One of Simon Cowell’s most recent productions is a true-crime series hosted by the ex-police officer best known for taking down Jimmy Savile, Mark Williams-Thomas. They’re hardly the Watson and Holmes of our day, but their true-crime series The Investigator is interesting stuff. Not because of what it covers, necessarily – but because of how it came about…
Ever since the success of Serial, swiftly followed by the success of Making A Murderer, the media landscape has been drowning in true-crime series.
Podcasts like My Favorite Murder, Sword And Scale, Criminal, Last Podcast On The Left, Dirty John and dozens of others started crowding out the charts. HBO gave us The Jinx. Audible commissioned West Cork. Netflix tossed out The Keepers and Evil Genius. FX started the American Crime Story franchise – getting big Hollywood actors in to reenact the stories of OJ and Gianni Versace.
The craze has become so big that there are now multiple true-crime parodies doing the rounds (The Onion’s A Very Fatal Murder and Netflix’s American Vandal).
So it makes sense that someone as fundamentally unimaginative as Simon Cowell would take this as his cue to have his TV company – Syco TV – look into producing a true-crime series of his own: The Investigator.
Almost all of Simon Cowell’s career has been based on doing this. Taking something that is already a proven success, chucking a ton of money at it, and making a version of it with his name on it.
People liked those guys singing on Solider Soldier? Here’s two full albums of Robson and Jerome!
Pop Idol was a ratings success? Let’s remake it and call it The X Factor!
True crime is the hot new trend? Time to solve some cases!
Cowell’s not so tone-deaf as to don his own deerstalker and start chasing leads himself though. He knew that he needed to get an expert in to front this new true-crime vehicle. And who better to host the British version of Serial or Making A Murderer than the guy who did that documentary that nailed Jimmy Savile? Former police officer turned TV presenter, Mark Williams-Thomas.
Imagine! The two of them together! The guy who unmasked the UK’s most garish paedophile, and the guy who gave us Eoghan Quigg. Exactly the crimebusting dream team that the British justice system has been crying out for!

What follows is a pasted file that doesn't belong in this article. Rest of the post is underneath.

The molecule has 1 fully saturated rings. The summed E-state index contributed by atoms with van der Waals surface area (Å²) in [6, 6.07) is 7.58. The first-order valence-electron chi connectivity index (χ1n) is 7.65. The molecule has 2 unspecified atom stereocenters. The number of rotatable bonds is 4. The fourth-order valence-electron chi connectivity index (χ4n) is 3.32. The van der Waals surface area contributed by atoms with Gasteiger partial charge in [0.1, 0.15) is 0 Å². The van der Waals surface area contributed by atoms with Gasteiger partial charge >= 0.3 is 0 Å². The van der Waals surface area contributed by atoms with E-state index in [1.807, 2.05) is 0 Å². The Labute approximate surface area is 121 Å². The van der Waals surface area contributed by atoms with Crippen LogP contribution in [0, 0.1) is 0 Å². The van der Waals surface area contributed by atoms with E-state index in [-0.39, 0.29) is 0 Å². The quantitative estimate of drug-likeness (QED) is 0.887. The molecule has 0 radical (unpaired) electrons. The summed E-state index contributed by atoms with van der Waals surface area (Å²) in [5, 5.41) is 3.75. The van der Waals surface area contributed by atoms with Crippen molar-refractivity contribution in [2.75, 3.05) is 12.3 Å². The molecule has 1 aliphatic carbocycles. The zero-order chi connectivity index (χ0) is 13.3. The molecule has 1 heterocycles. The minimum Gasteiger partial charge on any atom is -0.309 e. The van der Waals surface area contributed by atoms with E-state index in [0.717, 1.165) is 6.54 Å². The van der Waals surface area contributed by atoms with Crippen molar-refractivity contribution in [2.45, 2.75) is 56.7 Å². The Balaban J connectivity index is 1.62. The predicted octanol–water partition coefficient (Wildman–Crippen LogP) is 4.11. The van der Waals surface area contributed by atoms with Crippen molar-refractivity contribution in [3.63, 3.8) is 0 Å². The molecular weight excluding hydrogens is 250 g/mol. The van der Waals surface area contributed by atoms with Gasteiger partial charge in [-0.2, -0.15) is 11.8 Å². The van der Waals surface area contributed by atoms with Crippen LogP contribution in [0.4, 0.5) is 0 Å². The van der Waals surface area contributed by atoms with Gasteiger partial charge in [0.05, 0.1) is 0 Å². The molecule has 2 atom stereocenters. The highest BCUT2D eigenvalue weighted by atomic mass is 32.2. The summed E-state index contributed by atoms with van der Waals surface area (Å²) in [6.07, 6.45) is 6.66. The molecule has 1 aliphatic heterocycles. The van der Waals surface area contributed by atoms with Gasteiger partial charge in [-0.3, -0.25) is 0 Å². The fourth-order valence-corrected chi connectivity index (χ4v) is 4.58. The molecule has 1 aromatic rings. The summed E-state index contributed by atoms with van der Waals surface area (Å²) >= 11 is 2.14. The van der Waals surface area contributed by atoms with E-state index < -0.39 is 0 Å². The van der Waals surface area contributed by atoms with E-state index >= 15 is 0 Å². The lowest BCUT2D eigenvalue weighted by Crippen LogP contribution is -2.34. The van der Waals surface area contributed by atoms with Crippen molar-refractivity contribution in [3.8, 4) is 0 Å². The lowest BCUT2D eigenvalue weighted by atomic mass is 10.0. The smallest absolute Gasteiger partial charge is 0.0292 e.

Perhaps because the true-crime market was already so saturated, The Investigator hasn’t really set the world alight in the way that Cowell and Williams-Thomas might have hoped. It’s an interesting show though. Not because of the subjects it deals with, necessarily – but because of how it came about.
History is currently being very kind to Simon Cowell and Mark Williams-Thomas. Both are held up as being the pinnacle of success in their fields – whether that field is chasing down high-profile offenders who have evaded justice against the odds, or whether it’s finding fuzzy puppets to record novelty number ones.
However, the two of them have shown some absolutely catastrophic judgment throughout their careers that is being somewhat swept under the carpet. Judgment that really calls into question their suitability to be producing a show of this nature.
You see, the story of The Investigator didn’t begin when Serial hit the top of the iTunes charts and Adnan Syed was all anyone could talk about back in 2014. The seeds of Simon Cowell’s true-crime series were first sown way back at the turn of the century.
It all concerns the strangely interwoven tales of four infamous men: Simon Cowell, Mark Williams-Thomas, Max Clifford and Jonathan King. It was sparked when Jonathan King recommended Simon Cowell for a job in late 2000, shortly before he found himself arrested for historic sex crimes.
From there, these four men have had a weirdly interdependent relationship that has, at times, been a little cozier than they would perhaps like it known.
There’s a lot to cover, and the stories overlap in such a peculiar fashion that the clearest way to approach is to pull it into three separate strands and take them one by one. Week by week then, we’ll take a look at a different side of the story.
I/ Arrest And Repertoire
It’s a riddle that will baffle future historians. How on earth did Simon Cowell – the A&R who was responsible for such monumental clangers as Teletubbies Say Eh-Oh! and Hillbilly Rock Hillbilly Roll ever become recognised as an international tastemaker and multimedia impresario? Could it have anything to do with a debt of gratitude he owes to a rather contentious guardian angel…?
II/ Defective Inspector
He’s best known for being the man to take down Jimmy Savile, but where did Mark Williams-Thomas come from? He likes to paint himself as a maverick ex-cop who had to leave the force in order to help the force – but the truth that has been dripping out over the last year or so is starting to change the picture quite radically…
III / Max Factor
There’s not really been a great re-evaluation of Max Clifford’s legacy since his death last December. In fact, his reputation suffered such a hit when he was arrested and convicted on a series of sex crimes as part of Operation Yewtree that his death in prison was met with a bit of a shrug. It’s worth a little look back over the part he played in all of this though…